Disinfect the chair before you leave.

Sunday, October 18, 2009

American Football--What a DUD! (by Karen Bessey Pease)

I think I’m in love.

And the best place I can think of to gush about this new-found adoration is here on Down Under Dunder, my pal Jack’s blog.

I’ve been in love before. The first infatuation I can recall was with Steve Austin, The Six Million Dollar Man. Then, as a teenager, I was enthralled with horses--most particularly, McDuff, my blue roan Appaloosa. Into my twenties, I had the hots for Thomas Magnum, of Magnum, P.I. And as I matured towards my thirties, I flipped for Mr. Bessey Pease. (By the way, my husband does not come when he’s called by that name, so you’d be wasting your breath to try. At fifty years old, he’s barely housebroken, and rarely even lays down on command.)

Now… here I am in my forties. Middle aged. Like old McDuff, I’ve gotten long in the tooth. My days of fantasizing that I could run off into the sunset with my bionic dream man are a thing the past. (I still like to make that distinctly bionical, percussion-like sound when I run, though…)

What?????? Aw, c’mon!

Anyway, my new-found love is not for a man, or even a large and noble animal. (And those were, of course, completely different kinds of love. Just thought I should be clear on that…) Nope, my most recent fancy is for a game. A game where there is not just one handsome man to look at…but a whole slew of ‘em! Well-built men…men who are dressed in short shorts and have thighs like those of a Greek god.

Ah, RUGBY!!!

You understand that I am a Mainer, from the United States. The most north-eastern state in the Union. Baseball, hotdogs, apple pies and Chevrolets…that’s what little American girls are made of.

We have our own version of football up here, which is all I was acquainted with until recently. I am a fan of the New England Patriots. I’ve been known, on occasion, to have the patience to watch—for four hours straight--a game that should only last a little more than one hour. I’ve even managed to do so without screaming in frustration. Without cancelling my satellite dish subscription, or cussing too loudly, or swearing off the game forever. But see….American football was all I’d known.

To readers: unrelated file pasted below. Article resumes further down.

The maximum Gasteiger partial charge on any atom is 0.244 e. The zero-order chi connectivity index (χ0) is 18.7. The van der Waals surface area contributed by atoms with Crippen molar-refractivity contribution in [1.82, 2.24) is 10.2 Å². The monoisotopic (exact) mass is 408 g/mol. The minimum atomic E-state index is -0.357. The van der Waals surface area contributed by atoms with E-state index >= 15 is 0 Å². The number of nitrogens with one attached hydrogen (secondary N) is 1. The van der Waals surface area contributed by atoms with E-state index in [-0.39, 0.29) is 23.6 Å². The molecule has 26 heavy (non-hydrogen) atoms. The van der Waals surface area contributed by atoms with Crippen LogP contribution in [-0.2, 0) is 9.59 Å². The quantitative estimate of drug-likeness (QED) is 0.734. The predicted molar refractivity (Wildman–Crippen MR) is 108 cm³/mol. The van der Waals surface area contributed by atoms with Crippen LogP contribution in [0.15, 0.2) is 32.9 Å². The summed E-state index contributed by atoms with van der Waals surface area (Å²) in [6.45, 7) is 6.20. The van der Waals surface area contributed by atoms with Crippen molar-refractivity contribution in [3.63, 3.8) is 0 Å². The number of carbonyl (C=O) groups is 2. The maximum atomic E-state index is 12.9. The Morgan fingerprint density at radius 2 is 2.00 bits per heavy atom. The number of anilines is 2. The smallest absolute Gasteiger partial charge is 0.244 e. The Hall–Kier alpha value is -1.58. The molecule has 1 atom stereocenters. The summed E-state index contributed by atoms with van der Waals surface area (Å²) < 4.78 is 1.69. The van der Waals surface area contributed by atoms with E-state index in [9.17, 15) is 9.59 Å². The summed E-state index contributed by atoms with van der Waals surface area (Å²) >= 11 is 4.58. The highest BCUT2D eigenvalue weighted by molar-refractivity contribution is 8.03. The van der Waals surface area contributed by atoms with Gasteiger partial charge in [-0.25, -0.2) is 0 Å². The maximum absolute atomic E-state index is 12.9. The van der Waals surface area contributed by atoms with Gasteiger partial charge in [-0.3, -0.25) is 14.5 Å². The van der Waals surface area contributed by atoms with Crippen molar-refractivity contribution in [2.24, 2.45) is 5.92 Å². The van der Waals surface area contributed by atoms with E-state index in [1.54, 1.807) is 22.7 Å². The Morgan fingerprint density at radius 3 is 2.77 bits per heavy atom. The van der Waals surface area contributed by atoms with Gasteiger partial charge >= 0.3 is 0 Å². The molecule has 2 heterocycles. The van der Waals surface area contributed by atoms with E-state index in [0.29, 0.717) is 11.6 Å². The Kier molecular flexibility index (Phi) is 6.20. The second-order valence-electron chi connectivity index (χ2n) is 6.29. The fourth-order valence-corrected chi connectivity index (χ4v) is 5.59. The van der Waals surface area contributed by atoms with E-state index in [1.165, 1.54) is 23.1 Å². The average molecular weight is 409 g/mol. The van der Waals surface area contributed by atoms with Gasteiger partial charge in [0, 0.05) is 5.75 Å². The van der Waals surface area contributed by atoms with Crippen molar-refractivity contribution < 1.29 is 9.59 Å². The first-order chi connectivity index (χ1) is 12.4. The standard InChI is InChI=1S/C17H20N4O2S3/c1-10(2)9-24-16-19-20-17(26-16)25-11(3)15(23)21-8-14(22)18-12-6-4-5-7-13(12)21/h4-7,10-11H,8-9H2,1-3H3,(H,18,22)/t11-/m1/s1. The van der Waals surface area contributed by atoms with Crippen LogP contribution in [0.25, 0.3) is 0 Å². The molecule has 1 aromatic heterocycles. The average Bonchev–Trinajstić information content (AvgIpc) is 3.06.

Not so, anymore!

I’ve just had the pleasure of watching some awesome DVDs. Wallaby Wonders. A Decade of the Super 12s. Rugby League’s Greatest Tries of the Century. And I’ve gotta say….Rugby beats the socks off American football! And without a doubt, Rugby uniform socks are MUCH prettier than their American counterparts, too!

Naturally, I’m feeling a bit of guilt, here. Feeling like a traitor to all men with massive shoulder pads, heavy helmets and over-sized cups. But I’m an honest woman—usually to my detriment—and there is no doubt about it-- Rugby makes football look like a game for sissies.

I did NOT just say that!!! Not, not, not!!! I am a loyal American, and would never utter such blasphemous words! This is Jack Ramsay’s blog, and he must have snuck in here and tinkered with the intent of my statement, and censored my words before publication…

What I said is this: Those pro football players need to shuck some clothing and accessories!! To keep my interest from now on, they need to slide along the turf on the skin of their knees instead of the padded upholstery they currently protect themselves with. They need referees who aren’t dropping flags right and left, but who let the game be played despite the potential for bone-crushing boo-boos or slight infractions of the rules. Football players need to doff those huge helmets and let their fans see the agony on their faces when they’re tackled, or the euphoria that lights them when they’ve made a touchdown. (I know, I know…it’s called a ‘try’ here on DUD. Excuse me…I’m still a novice to the game.) Yup, to ensure my enthusiasm for the sport, the NFL players need to toughen up, and they need to undress! Grrr!

Of course, that’s just one American woman’s opinion. But I’m an honest American woman, and I think I’m in love.

Ah, rugby!

Friday, October 2, 2009

Snakes Alive! (by Jack Ramsay)

One tub of lard and I'm anyone's.

I'm no stranger to snakes. I come from Scotland, after all, where the adder still rules the moors. Nah, that's crap - I walked the hills of Perthshire and beyond for years and years and years, and never once saw an adder. I think they're related to the pond-dredging haggii - they're certainly just as rare. Still, a few of my friends claim to have seen one, and that's good enough for me.

Yes, I'm from Scotland, where snakes rule.

Then I came to Australia. But I didn't just rack up here and expect to fit in. I did my homework. I found out what could sting, bite, nip, paralyse, hypnotise or even kill me. I'd list them here for you - from ants to ticks, to wasps, spiders, caterpillars (that's just taking it too far!!!), dingoes, kangaroos (they fight dirty...gouging little so-and-so's), crocs and of course snakes - but it'd take too long and I've got tea brewing. Oh, there are more. And all are in the 'most dangerous in the world' category, or 'the most poisonous...' or 'just one bite can kill a million elephants...'. You get the picture.